The majority of melanomas occur without any family history of it.
It is very rare for there to be a strong family history. This is when 3 or more first degree relatives (parent, brother/sister or offspring) are affected and then it can be linked with one specific 'gene'. A gene is a part of each one of your body's cells. It contains all the 'information' about your body, like a set of instructions.
If you have had 3 or more primary melanomas, or have had 3 or more first degree relatives affected by melanoma you will be referred to the genetics clinic at St. Mary's Hospital, Manchester.
However, melanoma can occur in families but not be related to a single faulty gene. It is perhaps more likely to be several unusual genes which you inherit. But they may not always result in melanoma. This is the same for other cancers such as lung cancer and colorectal cancers.
So, most cases of melanoma are occasional. The number of people with inherited risk is unknown, but thought to be very low. Only about 1 to 2% of people (one or two out of 100) with melanoma have more than one close relative with it.
We recommend safe sun exposure to make sure you do not tan or burn. This way you can lower the risk of a second new melanoma rather than a recurrence of the previously removed melanoma. As you have had a melanoma you do have the type of skin that could produce another.
Some melanomas are related to sun exposure, especially tanning or burning. The risk does change with skin type.
See Cancer Research UK's SunSmart Campaign for more information on staying safe in the sun.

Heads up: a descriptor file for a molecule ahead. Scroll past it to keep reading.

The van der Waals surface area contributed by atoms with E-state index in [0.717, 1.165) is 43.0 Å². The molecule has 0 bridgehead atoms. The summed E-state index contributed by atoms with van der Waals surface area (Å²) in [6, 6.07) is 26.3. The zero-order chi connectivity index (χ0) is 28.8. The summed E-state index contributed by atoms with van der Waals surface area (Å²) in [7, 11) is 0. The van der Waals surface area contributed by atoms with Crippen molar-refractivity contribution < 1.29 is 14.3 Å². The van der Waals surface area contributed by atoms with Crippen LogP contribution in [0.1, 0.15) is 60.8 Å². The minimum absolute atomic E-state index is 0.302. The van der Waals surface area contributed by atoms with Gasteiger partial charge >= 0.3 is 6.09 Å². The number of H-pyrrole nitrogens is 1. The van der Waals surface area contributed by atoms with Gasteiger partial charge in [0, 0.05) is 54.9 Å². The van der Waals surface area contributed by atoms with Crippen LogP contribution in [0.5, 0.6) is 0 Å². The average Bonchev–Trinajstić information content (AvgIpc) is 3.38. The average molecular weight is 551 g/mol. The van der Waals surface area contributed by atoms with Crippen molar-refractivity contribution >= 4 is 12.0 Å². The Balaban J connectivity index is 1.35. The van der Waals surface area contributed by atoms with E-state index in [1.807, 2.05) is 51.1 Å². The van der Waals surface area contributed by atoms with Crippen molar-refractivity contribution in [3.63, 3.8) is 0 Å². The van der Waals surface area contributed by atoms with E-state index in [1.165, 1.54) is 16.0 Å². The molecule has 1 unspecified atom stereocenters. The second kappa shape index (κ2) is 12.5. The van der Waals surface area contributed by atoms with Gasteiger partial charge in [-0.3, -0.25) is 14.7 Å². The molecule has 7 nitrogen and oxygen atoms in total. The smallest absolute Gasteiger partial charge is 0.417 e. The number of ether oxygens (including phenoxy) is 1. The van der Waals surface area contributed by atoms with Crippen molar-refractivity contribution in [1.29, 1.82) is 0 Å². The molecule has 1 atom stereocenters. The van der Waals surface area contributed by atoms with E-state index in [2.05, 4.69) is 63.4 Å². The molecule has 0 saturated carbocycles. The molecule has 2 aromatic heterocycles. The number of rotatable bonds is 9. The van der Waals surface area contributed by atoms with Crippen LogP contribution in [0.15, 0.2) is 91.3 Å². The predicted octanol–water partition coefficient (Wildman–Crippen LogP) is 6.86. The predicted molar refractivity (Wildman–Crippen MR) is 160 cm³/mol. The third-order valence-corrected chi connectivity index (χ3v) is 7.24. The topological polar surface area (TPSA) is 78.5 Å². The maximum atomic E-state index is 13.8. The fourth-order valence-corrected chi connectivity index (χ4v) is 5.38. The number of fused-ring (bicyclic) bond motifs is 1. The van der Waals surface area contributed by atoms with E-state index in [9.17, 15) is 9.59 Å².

If the melanoma is found early, surgical removal can cure the disease in most cases (80%). In the case of metastatic disease (when the melanoma has spread to other parts of the body) melanoma cannot be cured. However with the current treatments the disease can be controlled and in some cases managed for a reasonably longer period of time.
Not all melanomas can be prevented but some of them can (by noticing unusual moles, limiting UV exposure, etc).
It is usual for patients to feel many different emotions after a diagnosis of cancer, even if your melanoma has been removed and prognosis is good.
There are many ways to get help.
Clinical trials are the only way that we can make advances in the treatment of melanoma. There are advantages and disadvantages to all clinical trials. We try our best to explain these when we talk to you. We also give you written information that has been approved by an independent research ethics committee.
Trials increase the treatment options available for patients and improve our understanding of how best to manage melanoma. We fully understand that not every patient wants to be in a trial. In fact we learn valuable lessons from hearing the reasons why patients do not want to be involved.
Your safety and welfare are always our main concern and guide our decision making, whether you are in a trial or not.
Melanoma is 'staged' as one, two, three or four. You may see this written down as I, II, III or IV. The number depends on how far the melanoma cells have spread. Stage I (one) means the cancer cells are present at the first site of the melanoma. Stage IV (four) means the cancer cells have spread to other parts of the body. Stage IV disease is more advanced than Stage I.
If the melanoma comes back in your skin or superficial glands (near to the skin surface) it can be noticed with self examination or routine examination in clinic.
If it comes back to the large internal organs an early diagnosis can be more difficult. This is because in most cases of early metastatic disease (when the melanoma has spread to other parts of the body) you may not have any symptoms. But it can be identified with an 'imaging' procedure such as a CT or ultrasound scan and blood tests.